Debt Ceiling to be Raised Again Before Presidential Election: What You Need to Know
Kevin Craig— Each day, the US government spends more cash than it earns. It compensates the difference by borrowing funds. Consequently, with each day, the government’s debt rises. The debt ceiling implies the legal restraint on borrowing money by the federal government. The national debt is presently rising by nearly 150 million dollars every single hour. Hence, the government has two options at hand – it either needs to raise the debt ceiling or avoid spending more than it earns. In simple words, the government needs to balance the budget.
The debt ceiling, that has been the topic of debate over the last few months, has been flooded with a series of misconceptions and several blatant deceptions. Although a description of all the fallacies would be better performed by an author rather than a newspaper columnist, following are a few myths about the debt ceiling that you need to be aware of.
Without raising the debt ceiling, the government will default on Social Security benefits
By the month of August, the United States will possess $307 billion in bills, and nearly $172 billion in proceeds. Again, the interest on the debt will be almost $29 billion. Since non payment of debts would have disastrous global effects, Treasury Secretary Timothy Geithner will ensure that these debts are paid off first. There are roughly $2.6 trillion dollars in the Social Security Trust Fund. These assets could be employed for paying benefits. Moreover, Treasury Secretary Timothy Geithner may switch the interagency debt into publicly-held debt, avoiding not only a technical default but also averting any hindrance in government payments.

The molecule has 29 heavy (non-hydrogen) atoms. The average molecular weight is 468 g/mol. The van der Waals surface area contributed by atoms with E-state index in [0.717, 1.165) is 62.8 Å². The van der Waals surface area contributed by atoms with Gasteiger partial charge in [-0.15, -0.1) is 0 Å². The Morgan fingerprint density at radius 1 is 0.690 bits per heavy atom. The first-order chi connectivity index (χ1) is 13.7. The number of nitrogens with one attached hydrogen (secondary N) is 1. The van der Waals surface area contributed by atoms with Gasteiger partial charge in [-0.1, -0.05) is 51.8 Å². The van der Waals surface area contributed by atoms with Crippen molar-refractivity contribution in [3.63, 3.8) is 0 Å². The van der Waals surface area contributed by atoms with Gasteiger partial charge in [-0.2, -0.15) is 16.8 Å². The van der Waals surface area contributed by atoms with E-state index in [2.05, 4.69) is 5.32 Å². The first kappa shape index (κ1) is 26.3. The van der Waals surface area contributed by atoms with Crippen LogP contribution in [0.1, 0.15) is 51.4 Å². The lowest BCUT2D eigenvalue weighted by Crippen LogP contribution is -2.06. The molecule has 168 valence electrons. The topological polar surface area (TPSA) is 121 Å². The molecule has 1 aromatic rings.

Raising the debt ceiling can be avoided without severe impact on the economy
In case the debt ceiling isn’t elevated, the national treasury will fall short by $135 billion. This stands for the fact that a lot of people who look forward to their payments, won’t get paid. For example, these could be organizations that traded equipments to the military, government employees, and doctors who served Medicare patients. Other than the individual hardships for those expecting to get their payments, it would be acquiring $135 billion from the economy at a time when the unemployment rate is quite high. The result would be disastrous for an already frail economy.
President Obama’s “balanced approach” – The middle position between the Democrats and the Republicans
Obama has suggested a “balanced approach”, which means expenditure cuts and revenue amplification to lower the deficit, as the “middle path” strategy. However, lowering deficits through a smooth combination of spending cuts and revenue increases is the Democrat’s approach, and not the “balanced approach”. In fact, even when the Democrats had huge popularity in the House and Senate, and President Obama was still well-liked, they didn’t hold adequate votes to raise earnings via raised taxes. This means that they have only limited support for revenue amplification in their own committee.
Given that the Democrats hold the Senate and the presidency, and the Republicans just hold the House, it’s assumed that the Democrats hold a bigger say in the debt ceiling negotiations
Countless House Republicans turned victorious in the election or reelection of 2010 with pledges to lessen federal expenditure. For a majority of them, this work is more important than elevating the debt ceiling. Their eagerness to stand together on this pledge has provided the Republicans with several advantages in debt ceiling negotiations. A rise in the debt ceiling can never be conceded without support from the House. This basically means that the debt ceiling cannot be raised unless House Republicans receive a considerable amount of what they require.
This is a guest post by Kevin Craig who is a financial writer associated with Oak View Law Group. He has been providing prudent advice on measures to rid debt since 2007 to lead people to a debt free life. Also, he has written many informative articles on bankruptcy, credit counseling, credit repair, debt relief plan, personal injury, debt negotiation and so on. You can get in touch with Kevin Craig at email@example.com.